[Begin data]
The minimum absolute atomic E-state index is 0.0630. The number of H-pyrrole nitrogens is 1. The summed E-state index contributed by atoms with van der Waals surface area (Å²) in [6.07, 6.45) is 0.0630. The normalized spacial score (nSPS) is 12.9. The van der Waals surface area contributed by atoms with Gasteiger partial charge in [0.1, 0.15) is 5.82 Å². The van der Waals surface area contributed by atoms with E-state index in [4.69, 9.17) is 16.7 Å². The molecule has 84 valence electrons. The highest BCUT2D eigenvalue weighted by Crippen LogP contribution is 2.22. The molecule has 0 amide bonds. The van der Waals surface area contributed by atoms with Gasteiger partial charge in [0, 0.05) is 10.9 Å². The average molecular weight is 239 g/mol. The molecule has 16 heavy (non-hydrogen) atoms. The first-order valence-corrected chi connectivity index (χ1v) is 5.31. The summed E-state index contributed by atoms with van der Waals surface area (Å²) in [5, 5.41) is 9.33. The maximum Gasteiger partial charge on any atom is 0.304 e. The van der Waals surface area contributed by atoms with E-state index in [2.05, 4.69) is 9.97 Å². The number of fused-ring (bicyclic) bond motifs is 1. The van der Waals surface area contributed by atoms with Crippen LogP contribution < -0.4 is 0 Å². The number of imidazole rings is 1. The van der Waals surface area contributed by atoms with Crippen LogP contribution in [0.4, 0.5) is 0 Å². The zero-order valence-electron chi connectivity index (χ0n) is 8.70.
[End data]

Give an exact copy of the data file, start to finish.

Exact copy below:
The minimum absolute atomic E-state index is 0.0630. The number of H-pyrrole nitrogens is 1. The summed E-state index contributed by atoms with van der Waals surface area (Å²) in [6.07, 6.45) is 0.0630. The normalized spacial score (nSPS) is 12.9. The van der Waals surface area contributed by atoms with Gasteiger partial charge in [0.1, 0.15) is 5.82 Å². The van der Waals surface area contributed by atoms with E-state index in [4.69, 9.17) is 16.7 Å². The molecule has 84 valence electrons. The highest BCUT2D eigenvalue weighted by Crippen LogP contribution is 2.22. The molecule has 0 amide bonds. The van der Waals surface area contributed by atoms with Gasteiger partial charge in [0, 0.05) is 10.9 Å². The average molecular weight is 239 g/mol. The molecule has 16 heavy (non-hydrogen) atoms. The first-order valence-corrected chi connectivity index (χ1v) is 5.31. The summed E-state index contributed by atoms with van der Waals surface area (Å²) in [5, 5.41) is 9.33. The maximum Gasteiger partial charge on any atom is 0.304 e. The van der Waals surface area contributed by atoms with E-state index in [2.05, 4.69) is 9.97 Å². The number of fused-ring (bicyclic) bond motifs is 1. The van der Waals surface area contributed by atoms with Crippen LogP contribution < -0.4 is 0 Å². The number of imidazole rings is 1. The van der Waals surface area contributed by atoms with Crippen LogP contribution in [0.4, 0.5) is 0 Å². The zero-order valence-electron chi connectivity index (χ0n) is 8.70.